No more. We are back to images again, machine driven. It's all a version of Pokemon. And the show is made as anonymously as the great cathedrals.

"So, what are you going to do on Wednesday?" said my editor.

"Maybe I could take along a samurai sword," I wondered.

"Thomson-san," she said, and bowed and shuffled away.

Suggested Topics
PROMOTED VIDEO
Have you tried new the Independent Digital Edition apps?
Arts and Entertainment

ebooksAn evocation of the conflict through the eyes of those who lived through it
Arts and Entertainment

ebooks
Independent
Travel Shop
the manor
Up to 70% off luxury travel
on city breaks Find out more
santorini
Up to 70% off luxury travel
on chic beach resorts Find out more
sardina foodie
Up to 70% off luxury travel
on country retreats Find out more
Latest stories from i100
Have you tried new the Independent Digital Edition apps?

ES Rentals

    Independent Dating
    and  

    By clicking 'Search' you
    are agreeing to our
    Terms of Use.

    Dress the Gaza situation up all you like, but the truth hurts

    Robert Fisk on Gaza conflict

    Dress the situation up all you like, but the truth hurts
    Save the tiger: Tiger, tiger burning less brightly as numbers plummet

    Tiger, tiger burning less brightly

    When William Blake wrote his famous poem there were probably more than 100,000 tigers in the wild. These days they probably number around 3,200
    5 News's Andy Bell retraces his grandfather's steps on the First World War battlefields

    In grandfather's footsteps

    5 News's political editor Andy Bell only knows his grandfather from the compelling diary he kept during WWI. But when he returned to the killing fields where Edwin Vaughan suffered so much, his ancestor came to life
    Lifestyle guru Martha Stewart reveals she has flying robot ... to take photos of her farm

    Martha Stewart has flying robot

    The lifestyle guru used the drone to get a bird's eye view her 153-acre farm in Bedford, New York
    Former Labour minister Meg Hillier has demanded 'pootling lanes' for women cyclists

    Do women cyclists need 'pootling lanes'?

    Simon Usborne (who's more of a hurtler) explains why winning the space race is key to happy riding
    A tale of two presidents: George W Bush downs his paintbrush to pen father’s life story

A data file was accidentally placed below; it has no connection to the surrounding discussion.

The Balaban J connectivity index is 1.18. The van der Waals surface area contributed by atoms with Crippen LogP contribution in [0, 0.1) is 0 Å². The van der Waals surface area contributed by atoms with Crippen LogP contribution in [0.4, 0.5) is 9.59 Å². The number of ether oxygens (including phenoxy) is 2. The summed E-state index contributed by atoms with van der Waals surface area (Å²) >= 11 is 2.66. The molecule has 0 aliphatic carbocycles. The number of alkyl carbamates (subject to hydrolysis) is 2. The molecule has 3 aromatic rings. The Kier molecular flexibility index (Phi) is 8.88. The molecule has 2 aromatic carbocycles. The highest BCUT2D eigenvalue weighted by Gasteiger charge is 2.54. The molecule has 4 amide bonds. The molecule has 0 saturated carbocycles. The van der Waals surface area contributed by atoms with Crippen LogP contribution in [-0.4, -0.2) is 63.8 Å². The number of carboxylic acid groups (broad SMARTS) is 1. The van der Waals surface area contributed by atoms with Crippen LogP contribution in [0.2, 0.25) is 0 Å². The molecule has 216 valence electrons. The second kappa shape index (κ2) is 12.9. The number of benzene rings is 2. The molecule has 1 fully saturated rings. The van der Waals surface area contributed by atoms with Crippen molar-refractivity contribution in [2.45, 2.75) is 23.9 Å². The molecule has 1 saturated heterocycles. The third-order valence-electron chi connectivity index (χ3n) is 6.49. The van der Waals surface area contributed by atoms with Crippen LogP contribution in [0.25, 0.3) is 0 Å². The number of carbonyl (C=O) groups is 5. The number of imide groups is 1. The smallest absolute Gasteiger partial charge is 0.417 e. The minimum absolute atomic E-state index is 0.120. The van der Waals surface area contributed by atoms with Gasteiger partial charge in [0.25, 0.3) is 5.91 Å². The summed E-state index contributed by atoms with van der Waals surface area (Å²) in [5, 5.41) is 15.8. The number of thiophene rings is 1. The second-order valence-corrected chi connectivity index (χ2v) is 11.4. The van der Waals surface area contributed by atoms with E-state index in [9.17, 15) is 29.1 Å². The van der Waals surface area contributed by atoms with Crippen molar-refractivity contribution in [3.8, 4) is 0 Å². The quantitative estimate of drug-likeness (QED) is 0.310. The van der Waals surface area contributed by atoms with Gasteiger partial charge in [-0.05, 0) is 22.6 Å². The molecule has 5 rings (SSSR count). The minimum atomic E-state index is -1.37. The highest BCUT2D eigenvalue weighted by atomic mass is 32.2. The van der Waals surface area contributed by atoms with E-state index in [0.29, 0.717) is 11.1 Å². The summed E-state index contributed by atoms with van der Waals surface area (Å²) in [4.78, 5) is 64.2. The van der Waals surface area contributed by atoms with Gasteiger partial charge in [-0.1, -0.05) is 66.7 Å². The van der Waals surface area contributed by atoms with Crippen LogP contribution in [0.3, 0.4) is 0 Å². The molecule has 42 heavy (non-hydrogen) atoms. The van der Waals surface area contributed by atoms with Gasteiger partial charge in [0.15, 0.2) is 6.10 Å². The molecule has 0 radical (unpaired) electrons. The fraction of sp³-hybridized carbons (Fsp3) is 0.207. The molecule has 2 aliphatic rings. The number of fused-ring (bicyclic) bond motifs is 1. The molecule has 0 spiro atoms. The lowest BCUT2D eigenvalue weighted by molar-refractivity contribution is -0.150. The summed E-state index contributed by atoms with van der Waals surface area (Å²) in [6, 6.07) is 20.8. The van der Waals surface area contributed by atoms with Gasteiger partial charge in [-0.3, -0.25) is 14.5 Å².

A tale of two presidents

    George W Bush downs his paintbrush to pen father’s life story
    Restaurateur Mitch Tonks has given the Great Western Pullman dining car a makeover

    The dining car makes a comeback

    Restaurateur Mitch Tonks has given the Great Western Pullman dining car a makeover
    Gallery rage: How are institutions tackling the discomfort of overcrowding this summer?

    Gallery rage

    How are institutions tackling the discomfort of overcrowding this summer?
    Louis van Gaal has £500,000 video surveillance system installed to monitor Manchester United players

    Eye on the prize

    Louis van Gaal has £500,000 video surveillance system installed to monitor Manchester United players
    Women's rugby: Tamara Taylor adds fuel to the ire in quest to land World Cup

    Women's rugby

    Tamara Taylor adds fuel to the ire in quest to land World Cup
    Save the tiger: The day America’s love of backyard tigers led to a horrific bloodbath

    The day America’s love of backyard tigers led to a horrific bloodbath

    With only six per cent of the US population of these amazing big cats held in zoos, the Zanesville incident in 2011 was inevitable
    Samuel Beckett's biographer reveals secrets of the writer's time as a French Resistance spy

    How Samuel Beckett became a French Resistance spy

    As this year's Samuel Beckett festival opens in Enniskillen, James Knowlson, recalls how the Irish writer risked his life for liberty and narrowly escaped capture by the Gestapo
    We will remember them: relatives still honour those who fought in the Great War

    We will remember them

    Relatives still honour those who fought in the Great War
    Star Wars Episode VII is being shot on film - and now Kodak is launching a last-ditch bid to keep celluloid alive

    Kodak's last-ditch bid to keep celluloid alive

    Director J J Abrams and a few digital refuseniks shoot movies on film. Simon Usborne wonders what the fuss is about
    Once stilted and melodramatic, Hollywood is giving acting in video games a makeover

    Acting in video games gets a makeover

    David Crookes meets two of the genre's most popular voices